The global pandemic triggered by the novel coronavirus disease (COVID-19) caused upheavals in people’s health and lives and in the economies of many countries. The pandemic also radically challenged state capacity to effectively and quickly protect citizens from adverse social and economic repercussions.
This publication from Social Watch Philippines, supported by Oxfam Pilipinas, features insights and recommendations arising from a citizens’ review of loans availed of by the Philippine government to finance programs aimed at mitigating the social and economic impacts of the Covid-19 pandemic.
A Better Normal
Blog post by Ma. Victoria R. Raquiza
This blog post was originally posted by Oxfam Philippines on August 11, 2021
The pandemic caught us all by surprise. And since then, we have had to learn and cope and survive for ourselves, our families, and our communities. But, as often observed, a crisis also presents opportunities for us to not just learn, but also to soul search and find out more about ourselves and our society.
It seems like a lifetime ago when we were celebrated as one of the fastest and one of the most vibrant emerging economies in Asia and the world. During the last two decades, our growth rates, while fluctuating, steadily increased and reached relatively high levels within the last decade. And yet, while our GDP (gross development product) growth rates were high before the pandemic, the country witnessed that the gains of economic growth were not equitably distributed.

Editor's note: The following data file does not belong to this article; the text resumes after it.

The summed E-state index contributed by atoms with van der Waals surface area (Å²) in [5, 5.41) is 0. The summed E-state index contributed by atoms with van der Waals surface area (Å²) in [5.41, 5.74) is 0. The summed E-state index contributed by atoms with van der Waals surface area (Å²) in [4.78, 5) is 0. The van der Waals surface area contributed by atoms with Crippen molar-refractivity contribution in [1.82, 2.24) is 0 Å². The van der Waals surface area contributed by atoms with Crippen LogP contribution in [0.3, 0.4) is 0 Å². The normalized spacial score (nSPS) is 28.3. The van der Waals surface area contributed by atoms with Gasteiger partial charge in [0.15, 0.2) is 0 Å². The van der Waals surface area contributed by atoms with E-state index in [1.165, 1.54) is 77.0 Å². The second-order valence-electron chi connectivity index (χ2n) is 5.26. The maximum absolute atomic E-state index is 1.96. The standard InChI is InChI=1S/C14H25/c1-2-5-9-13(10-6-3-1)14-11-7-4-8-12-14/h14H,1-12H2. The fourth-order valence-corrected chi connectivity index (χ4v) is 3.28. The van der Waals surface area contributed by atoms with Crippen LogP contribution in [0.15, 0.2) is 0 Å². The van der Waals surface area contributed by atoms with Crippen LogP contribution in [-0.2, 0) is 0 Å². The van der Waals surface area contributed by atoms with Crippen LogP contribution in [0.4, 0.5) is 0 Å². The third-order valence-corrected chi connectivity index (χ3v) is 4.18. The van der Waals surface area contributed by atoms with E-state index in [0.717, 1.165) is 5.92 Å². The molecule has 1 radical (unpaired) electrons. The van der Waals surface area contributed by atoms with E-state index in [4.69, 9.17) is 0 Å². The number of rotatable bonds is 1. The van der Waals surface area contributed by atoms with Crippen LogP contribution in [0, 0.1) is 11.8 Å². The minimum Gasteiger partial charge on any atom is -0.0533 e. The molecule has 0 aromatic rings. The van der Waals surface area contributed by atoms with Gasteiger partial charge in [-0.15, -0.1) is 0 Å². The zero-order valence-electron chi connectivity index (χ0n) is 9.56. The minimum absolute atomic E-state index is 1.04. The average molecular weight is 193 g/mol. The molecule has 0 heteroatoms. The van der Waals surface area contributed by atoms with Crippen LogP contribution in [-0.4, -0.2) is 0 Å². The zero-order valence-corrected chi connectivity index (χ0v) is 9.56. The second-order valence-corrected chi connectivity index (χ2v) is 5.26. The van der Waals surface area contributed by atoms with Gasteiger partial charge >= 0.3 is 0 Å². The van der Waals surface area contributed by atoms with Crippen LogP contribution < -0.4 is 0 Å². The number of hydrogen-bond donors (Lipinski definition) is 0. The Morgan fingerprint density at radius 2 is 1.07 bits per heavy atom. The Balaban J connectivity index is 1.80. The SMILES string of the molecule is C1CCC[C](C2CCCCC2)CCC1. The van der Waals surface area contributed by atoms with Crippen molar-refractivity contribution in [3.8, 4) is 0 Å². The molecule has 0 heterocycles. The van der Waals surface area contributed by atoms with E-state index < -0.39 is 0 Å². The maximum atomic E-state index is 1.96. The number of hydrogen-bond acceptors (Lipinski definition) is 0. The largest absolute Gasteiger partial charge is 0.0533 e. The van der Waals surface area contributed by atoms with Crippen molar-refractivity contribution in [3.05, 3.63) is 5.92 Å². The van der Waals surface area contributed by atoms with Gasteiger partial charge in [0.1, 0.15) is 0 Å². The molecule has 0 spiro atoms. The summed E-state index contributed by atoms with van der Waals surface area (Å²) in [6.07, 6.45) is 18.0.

Who benefited most from growth? These are the richest people in the country. Every year, the number one, number two, number three differ, but looking closely, they are the same faces. The top 10 or top 15 richest people do not change. Their sources of wealth come mostly from real estate, construction, mall- as well as home-building operations, and banking. In other words, mostly from services. Now, these individuals and their companies are linked to growth—what they call the growth areas. And these areas, mostly in the service sector, are a source of their great wealth. Excluded are those in the agricultural sector, especially farmers and fisherfolk, and those in the informal economy, whereby one estimate comprises from 70 to 80 percent of the total labor force of this country. I’m referring to those independent, self-employed, small-scale producers, and distributors of goods and services. Workers in the informal economy are for the most part not covered by the country’s labor laws and regulations. When the pandemic struck, obviously, they bore the brunt in the informal economy.